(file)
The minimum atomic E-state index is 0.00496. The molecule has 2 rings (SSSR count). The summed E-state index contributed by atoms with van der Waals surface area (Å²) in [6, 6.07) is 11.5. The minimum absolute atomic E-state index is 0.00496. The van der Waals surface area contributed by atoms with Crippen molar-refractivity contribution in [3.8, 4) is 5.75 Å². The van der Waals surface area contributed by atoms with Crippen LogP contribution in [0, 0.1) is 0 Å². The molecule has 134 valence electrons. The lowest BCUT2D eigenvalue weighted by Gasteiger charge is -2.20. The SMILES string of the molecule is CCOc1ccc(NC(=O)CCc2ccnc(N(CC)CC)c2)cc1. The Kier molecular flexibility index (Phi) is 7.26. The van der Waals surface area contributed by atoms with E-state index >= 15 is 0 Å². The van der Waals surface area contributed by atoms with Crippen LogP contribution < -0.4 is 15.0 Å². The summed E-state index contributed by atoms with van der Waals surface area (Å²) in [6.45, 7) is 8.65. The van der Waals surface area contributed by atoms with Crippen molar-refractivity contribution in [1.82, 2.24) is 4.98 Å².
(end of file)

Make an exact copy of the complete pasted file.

The minimum atomic E-state index is 0.00496. The molecule has 2 rings (SSSR count). The summed E-state index contributed by atoms with van der Waals surface area (Å²) in [6, 6.07) is 11.5. The minimum absolute atomic E-state index is 0.00496. The van der Waals surface area contributed by atoms with Crippen molar-refractivity contribution in [3.8, 4) is 5.75 Å². The van der Waals surface area contributed by atoms with Crippen LogP contribution in [0, 0.1) is 0 Å². The molecule has 134 valence electrons. The lowest BCUT2D eigenvalue weighted by Gasteiger charge is -2.20. The SMILES string of the molecule is CCOc1ccc(NC(=O)CCc2ccnc(N(CC)CC)c2)cc1. The Kier molecular flexibility index (Phi) is 7.26. The van der Waals surface area contributed by atoms with E-state index >= 15 is 0 Å². The van der Waals surface area contributed by atoms with Crippen LogP contribution < -0.4 is 15.0 Å². The summed E-state index contributed by atoms with van der Waals surface area (Å²) in [6.45, 7) is 8.65. The van der Waals surface area contributed by atoms with Crippen molar-refractivity contribution in [1.82, 2.24) is 4.98 Å².